After a sharp increase in January, North America slowed down for six months, before jumping 1.5 points to 13.0% in August, continuing that pace into September before slowing slightly, ending November with COVID cases representing 15.9% of its population.
Europe remains well below North America, though its proportion of cases rose sharply from 7.9% in September to 9.8% in November. At the same time that Europe was trending upward, South America saw its curve flatten, rising only 0.5% since August, ending November at 5.9% of COVID cases in its population.
Asia and Africa, the two largest continents, remain at the bottom by proportion of COVID cases for their populations. Asia increased more noticeably than Africa between April and September, but both ended well below the global level of 3.3% at the end of November—Asia at 1.7% and Africa at 0.6%. In fact, it is the low proportions of Asia and Africa that have held the global curve to a nearly straight line progression. Omicron, the newest variant, first reported in South Africa at the end of November, could change that, with growing arguments over inequities in global vaccine distribution affecting the ongoing spread of COVID.
The proportion of deaths between continents is even more distorted than that of cases. In the early months of COVID, Europe and the Americas were growing in deaths, causing Asia to bottom out in its proportion of global deaths at 15.2% in March. The trends since then shadow those of cases, but lag behind by a month of two.
- Europe retains the highest proportion of COVID deaths at 26%, up a full percentage point in November, but down from its high of nearly 33% in April—still nearly three times its nearly 10-percent share of world population.
- Asia ended November just over 23% of world COVID deaths, down one-tenth of a percent each of the last three months, still well above its low just above 15% in March—and far below its 59% proportion of world population.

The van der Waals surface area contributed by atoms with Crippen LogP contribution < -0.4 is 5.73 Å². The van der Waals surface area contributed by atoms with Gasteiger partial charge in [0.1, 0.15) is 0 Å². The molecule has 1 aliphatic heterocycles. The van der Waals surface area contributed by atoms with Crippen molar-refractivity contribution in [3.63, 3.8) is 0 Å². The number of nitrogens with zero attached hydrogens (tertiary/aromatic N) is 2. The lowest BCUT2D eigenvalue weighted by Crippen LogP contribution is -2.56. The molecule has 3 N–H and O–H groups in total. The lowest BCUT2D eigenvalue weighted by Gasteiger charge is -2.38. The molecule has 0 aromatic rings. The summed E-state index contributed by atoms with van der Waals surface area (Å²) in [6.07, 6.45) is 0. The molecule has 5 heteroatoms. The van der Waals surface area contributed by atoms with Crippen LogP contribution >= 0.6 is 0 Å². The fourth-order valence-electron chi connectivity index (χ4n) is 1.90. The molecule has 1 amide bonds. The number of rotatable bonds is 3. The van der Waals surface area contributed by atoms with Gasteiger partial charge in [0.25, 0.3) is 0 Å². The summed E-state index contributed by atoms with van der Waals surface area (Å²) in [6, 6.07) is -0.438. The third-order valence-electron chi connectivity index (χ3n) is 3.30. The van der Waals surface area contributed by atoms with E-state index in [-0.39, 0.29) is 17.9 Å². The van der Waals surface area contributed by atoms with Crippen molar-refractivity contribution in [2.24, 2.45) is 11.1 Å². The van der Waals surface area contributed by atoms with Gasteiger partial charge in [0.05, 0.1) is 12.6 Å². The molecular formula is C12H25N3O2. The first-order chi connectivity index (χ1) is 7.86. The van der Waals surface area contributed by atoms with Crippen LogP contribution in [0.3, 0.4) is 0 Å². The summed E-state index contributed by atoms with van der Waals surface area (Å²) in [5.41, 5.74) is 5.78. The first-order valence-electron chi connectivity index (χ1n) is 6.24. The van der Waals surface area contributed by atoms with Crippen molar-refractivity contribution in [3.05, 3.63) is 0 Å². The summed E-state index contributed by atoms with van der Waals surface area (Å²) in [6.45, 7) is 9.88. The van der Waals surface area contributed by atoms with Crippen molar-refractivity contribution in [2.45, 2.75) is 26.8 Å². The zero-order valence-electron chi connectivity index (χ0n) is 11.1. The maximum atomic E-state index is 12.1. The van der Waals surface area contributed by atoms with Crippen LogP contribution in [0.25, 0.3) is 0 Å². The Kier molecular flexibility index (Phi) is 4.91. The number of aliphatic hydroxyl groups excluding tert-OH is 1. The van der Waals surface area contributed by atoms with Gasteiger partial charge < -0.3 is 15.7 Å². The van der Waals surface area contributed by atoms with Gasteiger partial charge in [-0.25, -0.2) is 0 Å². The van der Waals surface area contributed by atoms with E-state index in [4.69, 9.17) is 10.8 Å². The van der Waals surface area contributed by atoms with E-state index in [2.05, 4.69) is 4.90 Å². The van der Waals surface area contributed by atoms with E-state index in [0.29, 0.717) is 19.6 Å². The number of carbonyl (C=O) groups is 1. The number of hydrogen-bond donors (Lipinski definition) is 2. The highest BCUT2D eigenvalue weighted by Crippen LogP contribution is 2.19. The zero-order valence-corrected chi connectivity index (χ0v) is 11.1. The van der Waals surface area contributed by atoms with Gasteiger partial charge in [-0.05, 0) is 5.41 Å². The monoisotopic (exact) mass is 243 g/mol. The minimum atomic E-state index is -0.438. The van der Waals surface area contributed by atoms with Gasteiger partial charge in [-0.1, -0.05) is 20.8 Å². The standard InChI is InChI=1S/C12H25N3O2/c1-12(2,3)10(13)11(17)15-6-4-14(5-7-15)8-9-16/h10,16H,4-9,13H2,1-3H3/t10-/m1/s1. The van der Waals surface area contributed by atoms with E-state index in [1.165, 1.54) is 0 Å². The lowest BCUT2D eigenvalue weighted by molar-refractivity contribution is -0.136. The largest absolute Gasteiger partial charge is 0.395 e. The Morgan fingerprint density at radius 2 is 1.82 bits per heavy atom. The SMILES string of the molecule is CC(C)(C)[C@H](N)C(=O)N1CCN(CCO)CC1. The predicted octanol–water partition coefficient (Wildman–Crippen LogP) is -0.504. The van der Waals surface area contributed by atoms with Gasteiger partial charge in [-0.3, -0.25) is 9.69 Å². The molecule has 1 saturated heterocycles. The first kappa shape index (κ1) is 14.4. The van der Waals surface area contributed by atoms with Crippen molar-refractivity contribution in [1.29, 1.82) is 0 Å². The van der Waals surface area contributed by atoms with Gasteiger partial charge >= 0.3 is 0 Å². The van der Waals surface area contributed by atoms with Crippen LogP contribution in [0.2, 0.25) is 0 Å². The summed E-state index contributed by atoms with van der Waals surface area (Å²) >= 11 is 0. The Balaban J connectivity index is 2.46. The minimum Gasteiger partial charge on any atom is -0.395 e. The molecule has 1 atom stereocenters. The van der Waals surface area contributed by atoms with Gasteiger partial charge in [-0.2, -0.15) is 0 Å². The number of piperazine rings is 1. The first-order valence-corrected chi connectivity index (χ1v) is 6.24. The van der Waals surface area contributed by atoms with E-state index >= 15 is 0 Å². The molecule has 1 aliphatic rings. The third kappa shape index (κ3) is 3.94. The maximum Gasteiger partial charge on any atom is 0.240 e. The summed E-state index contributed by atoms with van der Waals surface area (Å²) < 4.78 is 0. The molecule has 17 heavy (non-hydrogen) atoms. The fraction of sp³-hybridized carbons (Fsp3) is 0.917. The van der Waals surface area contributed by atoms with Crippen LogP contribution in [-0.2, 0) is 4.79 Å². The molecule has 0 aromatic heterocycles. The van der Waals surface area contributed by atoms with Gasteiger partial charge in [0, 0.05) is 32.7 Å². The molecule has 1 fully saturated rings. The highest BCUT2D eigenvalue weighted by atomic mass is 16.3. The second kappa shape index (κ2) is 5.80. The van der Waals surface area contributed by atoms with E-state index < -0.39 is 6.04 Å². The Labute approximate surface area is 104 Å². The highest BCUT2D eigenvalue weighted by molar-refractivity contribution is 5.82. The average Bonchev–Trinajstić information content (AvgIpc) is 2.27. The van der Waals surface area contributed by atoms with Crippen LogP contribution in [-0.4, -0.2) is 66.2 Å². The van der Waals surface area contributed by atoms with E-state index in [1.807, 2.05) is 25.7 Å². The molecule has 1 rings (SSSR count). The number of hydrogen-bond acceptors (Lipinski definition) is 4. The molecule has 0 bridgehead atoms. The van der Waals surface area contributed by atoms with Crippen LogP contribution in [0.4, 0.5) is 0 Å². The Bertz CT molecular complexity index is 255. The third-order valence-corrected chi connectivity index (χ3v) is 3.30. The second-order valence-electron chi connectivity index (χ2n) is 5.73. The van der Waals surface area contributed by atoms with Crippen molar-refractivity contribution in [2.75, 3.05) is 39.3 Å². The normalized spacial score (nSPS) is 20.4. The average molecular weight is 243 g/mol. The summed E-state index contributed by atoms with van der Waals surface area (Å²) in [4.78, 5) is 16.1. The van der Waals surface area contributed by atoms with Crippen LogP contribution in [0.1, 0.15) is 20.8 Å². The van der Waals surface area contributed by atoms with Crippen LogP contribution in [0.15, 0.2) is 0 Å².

- South America and North America are nearly tied at slightly less than 23% at the end of November. South America is down from its high of nearly 26% in July, North America below its high of nearly 30% in February, but above its low of just under 22% in August. Like Europe, both are well above their proportion of world population (8% for South America, nearly 5% for North America).
- Africa has hovered around 4%, with the last four months pushing upward slightly, but far below its 17% share of world population.
Deaths through October shows that while the trajectory lags behind cases and has progressed at a steadier rate, it does reflect the overall changes in Cases by continent. Except for Africa, which is well below the other continents in the number of COVID deaths, for the other four the 1-million milestone is history.
Europe remains at the top in number of deaths, at 1.4-million. South America was headed toward passing Europe back in the surge of early summer, then flattened, even as the delta variant was causing surges elsewhere. North America leveled off after vaccinations began in January, then started moving up again with the combination of vaccine resistance and the delta variant. Asia started to accelerate in May, on a path to join Europe, but started to slow in the last two months. The result of these wandering curves is that Asia and the Americas came even closer to convergence in November than we saw last month.